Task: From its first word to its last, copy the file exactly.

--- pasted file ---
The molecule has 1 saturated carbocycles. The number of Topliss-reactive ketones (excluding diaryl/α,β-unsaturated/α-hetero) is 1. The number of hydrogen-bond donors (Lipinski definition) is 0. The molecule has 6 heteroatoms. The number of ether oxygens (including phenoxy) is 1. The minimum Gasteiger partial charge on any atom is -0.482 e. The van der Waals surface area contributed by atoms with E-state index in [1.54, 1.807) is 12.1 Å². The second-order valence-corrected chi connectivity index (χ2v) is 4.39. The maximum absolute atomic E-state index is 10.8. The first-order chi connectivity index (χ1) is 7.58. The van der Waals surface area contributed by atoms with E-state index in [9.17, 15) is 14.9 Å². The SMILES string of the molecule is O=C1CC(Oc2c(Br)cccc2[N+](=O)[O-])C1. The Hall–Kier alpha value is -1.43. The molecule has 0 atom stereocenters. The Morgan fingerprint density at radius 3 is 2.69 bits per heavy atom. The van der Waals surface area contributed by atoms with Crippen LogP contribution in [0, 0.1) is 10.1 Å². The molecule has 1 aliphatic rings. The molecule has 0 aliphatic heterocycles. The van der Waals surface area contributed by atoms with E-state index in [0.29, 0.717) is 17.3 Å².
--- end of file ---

The molecule has 1 saturated carbocycles. The number of Topliss-reactive ketones (excluding diaryl/α,β-unsaturated/α-hetero) is 1. The number of hydrogen-bond donors (Lipinski definition) is 0. The molecule has 6 heteroatoms. The number of ether oxygens (including phenoxy) is 1. The minimum Gasteiger partial charge on any atom is -0.482 e. The van der Waals surface area contributed by atoms with E-state index in [1.54, 1.807) is 12.1 Å². The second-order valence-corrected chi connectivity index (χ2v) is 4.39. The maximum absolute atomic E-state index is 10.8. The first-order chi connectivity index (χ1) is 7.58. The van der Waals surface area contributed by atoms with E-state index in [9.17, 15) is 14.9 Å². The SMILES string of the molecule is O=C1CC(Oc2c(Br)cccc2[N+](=O)[O-])C1. The Hall–Kier alpha value is -1.43. The molecule has 0 atom stereocenters. The Morgan fingerprint density at radius 3 is 2.69 bits per heavy atom. The van der Waals surface area contributed by atoms with Crippen LogP contribution in [0, 0.1) is 10.1 Å². The molecule has 1 aliphatic rings. The molecule has 0 aliphatic heterocycles. The van der Waals surface area contributed by atoms with E-state index in [0.29, 0.717) is 17.3 Å².